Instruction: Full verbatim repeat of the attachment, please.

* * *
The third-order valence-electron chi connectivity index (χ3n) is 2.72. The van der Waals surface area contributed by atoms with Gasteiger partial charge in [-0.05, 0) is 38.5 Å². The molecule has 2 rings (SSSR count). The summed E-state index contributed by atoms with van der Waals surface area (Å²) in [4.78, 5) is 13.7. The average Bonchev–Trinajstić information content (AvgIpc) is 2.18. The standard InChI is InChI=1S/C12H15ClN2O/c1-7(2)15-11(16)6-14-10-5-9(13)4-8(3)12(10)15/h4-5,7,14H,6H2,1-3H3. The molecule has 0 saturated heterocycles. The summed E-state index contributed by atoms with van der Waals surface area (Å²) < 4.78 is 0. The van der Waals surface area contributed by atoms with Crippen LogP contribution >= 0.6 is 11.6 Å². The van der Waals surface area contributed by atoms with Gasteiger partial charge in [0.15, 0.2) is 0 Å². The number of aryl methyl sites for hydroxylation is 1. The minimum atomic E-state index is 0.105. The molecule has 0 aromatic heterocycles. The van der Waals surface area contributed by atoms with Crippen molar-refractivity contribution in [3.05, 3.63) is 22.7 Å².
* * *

The third-order valence-electron chi connectivity index (χ3n) is 2.72. The van der Waals surface area contributed by atoms with Gasteiger partial charge in [-0.05, 0) is 38.5 Å². The molecule has 2 rings (SSSR count). The summed E-state index contributed by atoms with van der Waals surface area (Å²) in [4.78, 5) is 13.7. The average Bonchev–Trinajstić information content (AvgIpc) is 2.18. The standard InChI is InChI=1S/C12H15ClN2O/c1-7(2)15-11(16)6-14-10-5-9(13)4-8(3)12(10)15/h4-5,7,14H,6H2,1-3H3. The molecule has 0 saturated heterocycles. The summed E-state index contributed by atoms with van der Waals surface area (Å²) < 4.78 is 0. The van der Waals surface area contributed by atoms with Crippen LogP contribution >= 0.6 is 11.6 Å². The van der Waals surface area contributed by atoms with Gasteiger partial charge in [0.15, 0.2) is 0 Å². The number of aryl methyl sites for hydroxylation is 1. The minimum atomic E-state index is 0.105. The molecule has 0 aromatic heterocycles. The van der Waals surface area contributed by atoms with Crippen molar-refractivity contribution in [3.05, 3.63) is 22.7 Å².